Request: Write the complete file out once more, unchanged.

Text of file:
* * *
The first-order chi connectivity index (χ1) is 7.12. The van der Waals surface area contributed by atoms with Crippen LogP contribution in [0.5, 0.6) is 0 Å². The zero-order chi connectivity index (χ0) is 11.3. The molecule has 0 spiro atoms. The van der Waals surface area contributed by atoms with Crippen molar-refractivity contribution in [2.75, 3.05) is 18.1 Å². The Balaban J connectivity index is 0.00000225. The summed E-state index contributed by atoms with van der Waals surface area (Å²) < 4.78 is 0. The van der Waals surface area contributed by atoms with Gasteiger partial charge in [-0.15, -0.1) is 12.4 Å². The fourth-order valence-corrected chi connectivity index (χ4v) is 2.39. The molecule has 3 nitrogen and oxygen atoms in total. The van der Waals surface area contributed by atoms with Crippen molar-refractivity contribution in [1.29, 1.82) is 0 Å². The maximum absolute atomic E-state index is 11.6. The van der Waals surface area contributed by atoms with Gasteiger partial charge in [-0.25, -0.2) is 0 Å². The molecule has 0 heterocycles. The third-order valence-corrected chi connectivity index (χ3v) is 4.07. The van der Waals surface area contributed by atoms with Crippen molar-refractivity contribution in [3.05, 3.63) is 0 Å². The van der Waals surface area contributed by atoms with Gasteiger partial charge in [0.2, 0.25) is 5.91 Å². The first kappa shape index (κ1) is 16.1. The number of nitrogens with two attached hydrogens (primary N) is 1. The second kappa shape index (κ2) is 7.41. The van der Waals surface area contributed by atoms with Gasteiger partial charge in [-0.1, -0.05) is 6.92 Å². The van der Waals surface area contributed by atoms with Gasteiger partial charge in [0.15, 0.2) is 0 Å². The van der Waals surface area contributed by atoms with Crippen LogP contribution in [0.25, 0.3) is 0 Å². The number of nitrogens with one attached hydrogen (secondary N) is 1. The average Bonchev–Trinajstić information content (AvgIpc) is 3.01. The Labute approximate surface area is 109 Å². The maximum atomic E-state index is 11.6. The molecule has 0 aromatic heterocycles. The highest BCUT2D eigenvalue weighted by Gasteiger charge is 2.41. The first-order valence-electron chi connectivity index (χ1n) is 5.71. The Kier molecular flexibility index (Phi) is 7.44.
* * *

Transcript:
The first-order chi connectivity index (χ1) is 7.12. The van der Waals surface area contributed by atoms with Crippen LogP contribution in [0.5, 0.6) is 0 Å². The zero-order chi connectivity index (χ0) is 11.3. The molecule has 0 spiro atoms. The van der Waals surface area contributed by atoms with Crippen molar-refractivity contribution in [2.75, 3.05) is 18.1 Å². The Balaban J connectivity index is 0.00000225. The summed E-state index contributed by atoms with van der Waals surface area (Å²) < 4.78 is 0. The van der Waals surface area contributed by atoms with Gasteiger partial charge in [-0.15, -0.1) is 12.4 Å². The fourth-order valence-corrected chi connectivity index (χ4v) is 2.39. The molecule has 3 nitrogen and oxygen atoms in total. The van der Waals surface area contributed by atoms with Crippen molar-refractivity contribution in [1.29, 1.82) is 0 Å². The maximum absolute atomic E-state index is 11.6. The van der Waals surface area contributed by atoms with Gasteiger partial charge in [-0.25, -0.2) is 0 Å². The molecule has 0 heterocycles. The third-order valence-corrected chi connectivity index (χ3v) is 4.07. The van der Waals surface area contributed by atoms with Crippen molar-refractivity contribution in [3.05, 3.63) is 0 Å². The van der Waals surface area contributed by atoms with Gasteiger partial charge in [0.2, 0.25) is 5.91 Å². The first kappa shape index (κ1) is 16.1. The number of nitrogens with two attached hydrogens (primary N) is 1. The second kappa shape index (κ2) is 7.41. The van der Waals surface area contributed by atoms with Gasteiger partial charge in [-0.1, -0.05) is 6.92 Å². The van der Waals surface area contributed by atoms with Gasteiger partial charge in [0.15, 0.2) is 0 Å². The van der Waals surface area contributed by atoms with Crippen LogP contribution in [0.25, 0.3) is 0 Å². The number of nitrogens with one attached hydrogen (secondary N) is 1. The average Bonchev–Trinajstić information content (AvgIpc) is 3.01. The Labute approximate surface area is 109 Å². The maximum atomic E-state index is 11.6. The molecule has 0 aromatic heterocycles. The highest BCUT2D eigenvalue weighted by Gasteiger charge is 2.41. The first-order valence-electron chi connectivity index (χ1n) is 5.71. The Kier molecular flexibility index (Phi) is 7.44.